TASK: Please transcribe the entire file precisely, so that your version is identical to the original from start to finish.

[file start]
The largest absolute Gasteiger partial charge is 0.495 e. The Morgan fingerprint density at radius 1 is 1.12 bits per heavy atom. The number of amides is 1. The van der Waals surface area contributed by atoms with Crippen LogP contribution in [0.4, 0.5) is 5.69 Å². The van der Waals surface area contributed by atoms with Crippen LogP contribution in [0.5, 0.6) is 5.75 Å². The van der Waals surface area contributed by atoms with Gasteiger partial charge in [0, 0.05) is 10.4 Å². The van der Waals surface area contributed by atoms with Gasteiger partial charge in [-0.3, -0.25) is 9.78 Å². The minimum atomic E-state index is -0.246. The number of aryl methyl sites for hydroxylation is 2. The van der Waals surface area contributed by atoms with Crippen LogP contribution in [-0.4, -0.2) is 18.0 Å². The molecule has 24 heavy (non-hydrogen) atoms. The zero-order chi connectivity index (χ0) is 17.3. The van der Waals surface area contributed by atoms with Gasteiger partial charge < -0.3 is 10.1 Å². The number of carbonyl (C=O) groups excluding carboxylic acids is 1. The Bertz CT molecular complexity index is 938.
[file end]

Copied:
The largest absolute Gasteiger partial charge is 0.495 e. The Morgan fingerprint density at radius 1 is 1.12 bits per heavy atom. The number of amides is 1. The van der Waals surface area contributed by atoms with Crippen LogP contribution in [0.4, 0.5) is 5.69 Å². The van der Waals surface area contributed by atoms with Crippen LogP contribution in [0.5, 0.6) is 5.75 Å². The van der Waals surface area contributed by atoms with Gasteiger partial charge in [0, 0.05) is 10.4 Å². The van der Waals surface area contributed by atoms with Gasteiger partial charge in [-0.3, -0.25) is 9.78 Å². The minimum atomic E-state index is -0.246. The number of aryl methyl sites for hydroxylation is 2. The van der Waals surface area contributed by atoms with Crippen LogP contribution in [-0.4, -0.2) is 18.0 Å². The molecule has 24 heavy (non-hydrogen) atoms. The zero-order chi connectivity index (χ0) is 17.3. The van der Waals surface area contributed by atoms with Gasteiger partial charge < -0.3 is 10.1 Å². The number of carbonyl (C=O) groups excluding carboxylic acids is 1. The Bertz CT molecular complexity index is 938.